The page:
And so it ends, this wild, wonderful ride of the overachievers who would not leave the rink.
It ends beneath an ugly scoreboard. It ends with the wrong team celebrating. It ends a long way from fans who still had some cheering left to do. It ends, as these things usually do, with slumped shoulders and grim faces and the dull ache of a team as it realizes its success is complete.
The Lightning lost Friday night,
The most surprising season in franchise history came to a sudden, solemn end.
Oh, this likable lot of dreamers lasted a lot longer than anyone suspected it would. For 18 games, and for 45 days, and for what must have been a thousand skipped heartbeats, the Lightning scrapped and scuffled from one shift to the next. Somewhere along the way, the players washed the tarnish off a franchise, and they rekindled a town's passion, and they made their sport matter again.
Still, they did not win. In the immediate aftermath of a 1-0 loss to Boston in Game 7 of the Eastern Conference final, nothing else seemed to matter.
This is the way professional sports works. The better a team plays, and the closer it gets to a trophy, the worse is the sting that comes at the death of a season. No one is ever sorry to see a bad season end, after all. A bad team is like a bad tooth, and the quicker you can get rid of it, the better.
When a team is successful, however, you cannot help but notice the opportunity that was missed. A bounce here, a block there, and the Lightning could have won this series and advanced to the Stanley Cup final. For the players, and for those fans who have followed them through the lost years, part of this season will always be measured by the distance they didn't quite cover. One game. One goal. One gut-wrenching finale.
Eventually, however, the frustration of this final loss will fade, and the bigger picture will become clearer, and most of us will sum up the season in this way:
Wow, wasn't that fun while it lasted?
In the persistent fog of recent Lightning seasons, perhaps you had forgotten how terrific the NHL playoffs are. No other playoffs send you on such a ride. No other postseason demands so much physically, so much mentally and so much emotionally from its players and its fans. It is growing beards and fresh scars and maddening calls. It is a whirling collection of moments when you think your team can fly and others when you are certain it is going to crash.
When a team has not reached the playoffs for four years, when it has not won a series for seven, when it has been reduced to an afterthought, this season has been especially delicious. No one saw this coming. At the end of the regular season, most of Tampa Bay would have been satisfied with winning one playoff round, thrilled with two and amazed with three.
Think of it like this: If you do not count the 2003-04 championship season, this franchise had won 10 playoff games in its history. This team won 11 in six weeks.
Along the way, it had some moments. Didn't it?
Remember Marty St. Louis and his broken teeth back in the first playoff game against Pittsburgh. Remember Steven Stamkos and his bloody face Friday. Remember Sean Bergenheim coming from East Nowhere to star, and teammate Teddy Purcell from West Nowhere? Remember Dwayne Roloson, old Rip Van Goaltender, shining in the moments he was needed the most.
Remember Vinny Lecavalier, the kid who grew into the captain, stuffing in the overtime winner against Washington in Game 2? Remember Smitty's Game, where Mike Smith came into the game in goal, settled down his team and allowed it to tie the Boston series at two games each? Remember Victor Hedman, the kid learning as he goes? In particular, he has learned to duck during sucker-punch time.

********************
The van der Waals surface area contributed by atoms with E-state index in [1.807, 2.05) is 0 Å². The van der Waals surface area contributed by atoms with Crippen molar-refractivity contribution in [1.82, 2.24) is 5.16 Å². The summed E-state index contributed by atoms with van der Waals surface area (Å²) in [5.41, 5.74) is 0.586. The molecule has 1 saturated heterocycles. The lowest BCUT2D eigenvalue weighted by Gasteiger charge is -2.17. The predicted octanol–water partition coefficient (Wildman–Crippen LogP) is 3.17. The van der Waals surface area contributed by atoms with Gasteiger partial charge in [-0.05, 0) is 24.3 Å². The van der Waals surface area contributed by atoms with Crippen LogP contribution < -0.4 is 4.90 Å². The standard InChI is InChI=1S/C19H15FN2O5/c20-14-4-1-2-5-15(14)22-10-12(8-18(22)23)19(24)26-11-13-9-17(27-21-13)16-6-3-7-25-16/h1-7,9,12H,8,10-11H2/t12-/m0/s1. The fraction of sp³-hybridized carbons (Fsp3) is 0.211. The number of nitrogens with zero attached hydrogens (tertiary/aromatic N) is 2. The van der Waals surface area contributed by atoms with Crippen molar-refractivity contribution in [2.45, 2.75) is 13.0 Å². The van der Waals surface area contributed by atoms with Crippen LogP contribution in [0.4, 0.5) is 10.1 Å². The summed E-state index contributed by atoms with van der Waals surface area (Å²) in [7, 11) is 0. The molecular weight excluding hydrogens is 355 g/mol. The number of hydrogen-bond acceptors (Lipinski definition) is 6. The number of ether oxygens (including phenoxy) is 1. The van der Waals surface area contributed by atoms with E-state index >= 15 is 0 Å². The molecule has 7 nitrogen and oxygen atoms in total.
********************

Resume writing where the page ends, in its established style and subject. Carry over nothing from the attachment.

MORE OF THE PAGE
Every night, every game, it seemed there was a different player to discuss. Simon Gagne. Eric Brewer. Steven Stamkos. Dominik Moore. Ryan Malone. And on and on. Remember them all. Remember Wayne Fleming, the assistant coach who had a brain tumor removed during the playoffs. Remember coming back from 3-1 against Pittsburgh. Remember sweeping the Capitals and reminding Washington that it was impossible to spell the word "collapse'' without "c-a-p-s"?
You know the truth? Tampa Bay needed every player, and it needed every moment. It was as if every game, every goal, wiped out another bad memory. There has been so much dysfunction for this franchise over the years. You know the Four Horsemen of the Apocalypse? Around here, their names are Takashi Okubo, Art Williams, Oren Koules and Len Barrie.
This is the season that changed everything. It was the season that restored the bond between a franchise and its fans. It was unexpected success for a community that needed to cheer. It was a promise from a new front office.
In Jeff Vinik, the Lightning finally has an owner who cares enough to want to win but who knows enough to stay out of the way of it. In Steve Yzerman, it finally has a general manager who has a knack for bringing in the right player at the right time. In Boucher, it has a coach who knows the difference in a team playing with fire or playing in a frenzy.
The result is that the Lightning suddenly looks smart enough, competitive enough, creative enough to keep this thing going for a while.
Once the disappointment of Friday night fades, perhaps even the players will appreciate how important this year was for a franchise.
If the Lightning is going to lift a Stanley Cup next year, or the year after, or anytime soon, this will be the year when it began.
Remember it fondly. And by the way, don't expect it to be seven more years until the Lightning wins another playoff series.
Remember, most of all, it felt like a start.